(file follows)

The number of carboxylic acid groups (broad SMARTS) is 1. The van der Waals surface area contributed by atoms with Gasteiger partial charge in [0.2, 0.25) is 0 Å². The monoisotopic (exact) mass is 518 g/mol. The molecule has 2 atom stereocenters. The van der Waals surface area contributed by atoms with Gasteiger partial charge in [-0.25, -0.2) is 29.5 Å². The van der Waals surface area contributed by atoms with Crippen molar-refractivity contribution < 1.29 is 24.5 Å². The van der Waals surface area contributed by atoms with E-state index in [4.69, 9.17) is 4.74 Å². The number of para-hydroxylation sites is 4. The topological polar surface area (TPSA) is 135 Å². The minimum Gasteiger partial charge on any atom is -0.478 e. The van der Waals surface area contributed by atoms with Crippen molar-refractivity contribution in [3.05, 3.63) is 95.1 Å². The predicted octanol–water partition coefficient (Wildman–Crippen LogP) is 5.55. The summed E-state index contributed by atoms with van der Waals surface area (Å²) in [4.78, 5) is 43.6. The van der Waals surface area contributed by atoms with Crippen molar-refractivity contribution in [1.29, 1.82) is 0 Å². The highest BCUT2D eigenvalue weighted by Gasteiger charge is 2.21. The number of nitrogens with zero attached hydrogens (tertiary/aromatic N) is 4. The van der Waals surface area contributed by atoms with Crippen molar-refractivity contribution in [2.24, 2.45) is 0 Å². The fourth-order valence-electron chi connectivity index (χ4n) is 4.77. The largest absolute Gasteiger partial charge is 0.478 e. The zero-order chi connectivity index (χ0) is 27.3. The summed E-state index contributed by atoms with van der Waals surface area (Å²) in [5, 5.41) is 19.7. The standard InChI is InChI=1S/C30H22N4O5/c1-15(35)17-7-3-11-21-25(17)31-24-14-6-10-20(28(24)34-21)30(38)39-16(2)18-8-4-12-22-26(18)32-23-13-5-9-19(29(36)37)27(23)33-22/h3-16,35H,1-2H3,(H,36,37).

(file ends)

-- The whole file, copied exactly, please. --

The number of carboxylic acid groups (broad SMARTS) is 1. The van der Waals surface area contributed by atoms with Gasteiger partial charge in [0.2, 0.25) is 0 Å². The monoisotopic (exact) mass is 518 g/mol. The molecule has 2 atom stereocenters. The van der Waals surface area contributed by atoms with Gasteiger partial charge in [-0.25, -0.2) is 29.5 Å². The van der Waals surface area contributed by atoms with Crippen molar-refractivity contribution < 1.29 is 24.5 Å². The van der Waals surface area contributed by atoms with E-state index in [4.69, 9.17) is 4.74 Å². The number of para-hydroxylation sites is 4. The topological polar surface area (TPSA) is 135 Å². The minimum Gasteiger partial charge on any atom is -0.478 e. The van der Waals surface area contributed by atoms with Crippen molar-refractivity contribution in [3.05, 3.63) is 95.1 Å². The predicted octanol–water partition coefficient (Wildman–Crippen LogP) is 5.55. The summed E-state index contributed by atoms with van der Waals surface area (Å²) in [4.78, 5) is 43.6. The van der Waals surface area contributed by atoms with Crippen molar-refractivity contribution in [1.29, 1.82) is 0 Å². The highest BCUT2D eigenvalue weighted by Gasteiger charge is 2.21. The number of nitrogens with zero attached hydrogens (tertiary/aromatic N) is 4. The van der Waals surface area contributed by atoms with Crippen molar-refractivity contribution in [2.24, 2.45) is 0 Å². The fourth-order valence-electron chi connectivity index (χ4n) is 4.77. The largest absolute Gasteiger partial charge is 0.478 e. The zero-order chi connectivity index (χ0) is 27.3. The summed E-state index contributed by atoms with van der Waals surface area (Å²) in [5, 5.41) is 19.7. The standard InChI is InChI=1S/C30H22N4O5/c1-15(35)17-7-3-11-21-25(17)31-24-14-6-10-20(28(24)34-21)30(38)39-16(2)18-8-4-12-22-26(18)32-23-13-5-9-19(29(36)37)27(23)33-22/h3-16,35H,1-2H3,(H,36,37).